Natural history of splenic vascular abnormalities after blunt injury: A Western Trauma Association multicenter trial

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Abstract

BACKGROUND

Following blunt splenic injury, there is conflicting evidence regarding the natural history and appropriate management of patients with vascular injuries of the spleen such as pseudoaneurysms or blushes. The purpose of this study was to describe the current management and outcomes of patients with pseudoaneurysm or blush.

METHODS

Data were collected on adult (aged ≥18 years) patients with blunt splenic injury and a splenic vascular injury from 17 trauma centers. Demographic, physiologic, radiographic, and injury characteristics were gathered. Management and outcomes were collected. Univariate and multivariable analyses were used to determine factors associated with splenectomy.

RESULTS

Two hundred patients with a vascular abnormality on computed tomography scan were enrolled. Of those, 14.5% were managed with early splenectomy. Of the remaining patients, 59% underwent angiography and embolization (ANGIO), and 26.5% were observed. Of those who underwent ANGIO, 5.9% had a repeat ANGIO, and 6.8% had splenectomy. Of those observed, 9.4% had a delayed ANGIO, and 7.6% underwent splenectomy. There were no statistically significant differences between those observed and those who underwent ANGIO. There were 111 computed tomography scans with splenic vascular injuries available for review by an expert trauma radiologist. The concordance between the original classification of the type of vascular abnormality and the expert radiologist’s interpretation was 56.3%. Based on expert review, the presence of an actively bleeding vascular injury was associated with a 40.9% risk of splenectomy. This was significantly higher than those with a nonbleeding vascular injury.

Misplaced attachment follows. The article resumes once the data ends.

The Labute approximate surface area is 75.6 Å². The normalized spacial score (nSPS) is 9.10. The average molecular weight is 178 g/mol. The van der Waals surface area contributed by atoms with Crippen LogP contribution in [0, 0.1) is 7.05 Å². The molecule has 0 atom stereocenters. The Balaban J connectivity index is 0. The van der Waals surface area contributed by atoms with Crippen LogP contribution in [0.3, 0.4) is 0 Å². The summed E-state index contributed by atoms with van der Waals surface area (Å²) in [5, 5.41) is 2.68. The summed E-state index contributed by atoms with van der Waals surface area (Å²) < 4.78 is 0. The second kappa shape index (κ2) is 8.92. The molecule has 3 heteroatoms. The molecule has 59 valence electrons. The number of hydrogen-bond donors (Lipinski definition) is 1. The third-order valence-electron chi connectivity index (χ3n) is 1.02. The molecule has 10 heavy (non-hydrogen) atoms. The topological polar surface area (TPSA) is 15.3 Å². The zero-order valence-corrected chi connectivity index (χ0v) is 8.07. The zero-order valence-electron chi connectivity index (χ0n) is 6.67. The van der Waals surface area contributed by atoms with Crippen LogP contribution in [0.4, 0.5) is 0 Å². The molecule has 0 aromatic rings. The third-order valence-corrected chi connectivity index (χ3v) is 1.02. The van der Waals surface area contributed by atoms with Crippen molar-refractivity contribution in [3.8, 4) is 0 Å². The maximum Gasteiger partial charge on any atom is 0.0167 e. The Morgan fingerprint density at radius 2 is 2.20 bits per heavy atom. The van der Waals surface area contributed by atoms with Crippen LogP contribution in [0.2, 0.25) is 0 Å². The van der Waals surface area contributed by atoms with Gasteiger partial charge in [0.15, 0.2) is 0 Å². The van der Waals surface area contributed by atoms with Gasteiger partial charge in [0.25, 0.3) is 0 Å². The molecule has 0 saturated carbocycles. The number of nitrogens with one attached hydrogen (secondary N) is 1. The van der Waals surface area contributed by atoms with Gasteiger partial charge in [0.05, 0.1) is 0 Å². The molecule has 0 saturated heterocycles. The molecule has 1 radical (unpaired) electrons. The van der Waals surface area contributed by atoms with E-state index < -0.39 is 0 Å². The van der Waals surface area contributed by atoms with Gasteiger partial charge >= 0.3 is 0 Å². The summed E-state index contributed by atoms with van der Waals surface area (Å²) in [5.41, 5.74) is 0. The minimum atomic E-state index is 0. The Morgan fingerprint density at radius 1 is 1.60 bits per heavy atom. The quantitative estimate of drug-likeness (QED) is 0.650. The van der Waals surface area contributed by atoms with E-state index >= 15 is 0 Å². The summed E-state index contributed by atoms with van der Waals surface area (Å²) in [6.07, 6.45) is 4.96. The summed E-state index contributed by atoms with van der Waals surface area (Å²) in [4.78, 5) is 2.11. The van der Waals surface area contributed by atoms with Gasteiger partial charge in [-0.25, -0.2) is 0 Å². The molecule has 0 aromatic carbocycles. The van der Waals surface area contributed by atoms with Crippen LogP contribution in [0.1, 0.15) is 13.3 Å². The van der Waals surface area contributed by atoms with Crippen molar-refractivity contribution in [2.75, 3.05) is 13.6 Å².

CONCLUSIONS

In this series, the vast majority of patients are managed with ANGIO and usually embolization, whereas splenectomy remains a rare event. However, patients with a bleeding vascular injury of the spleen are at high risk of nonoperative failure, no matter the strategy used for management. This group may warrant closer observation or an alternative management strategy.

LEVEL OF EVIDENCE

Prognostic study, level III.

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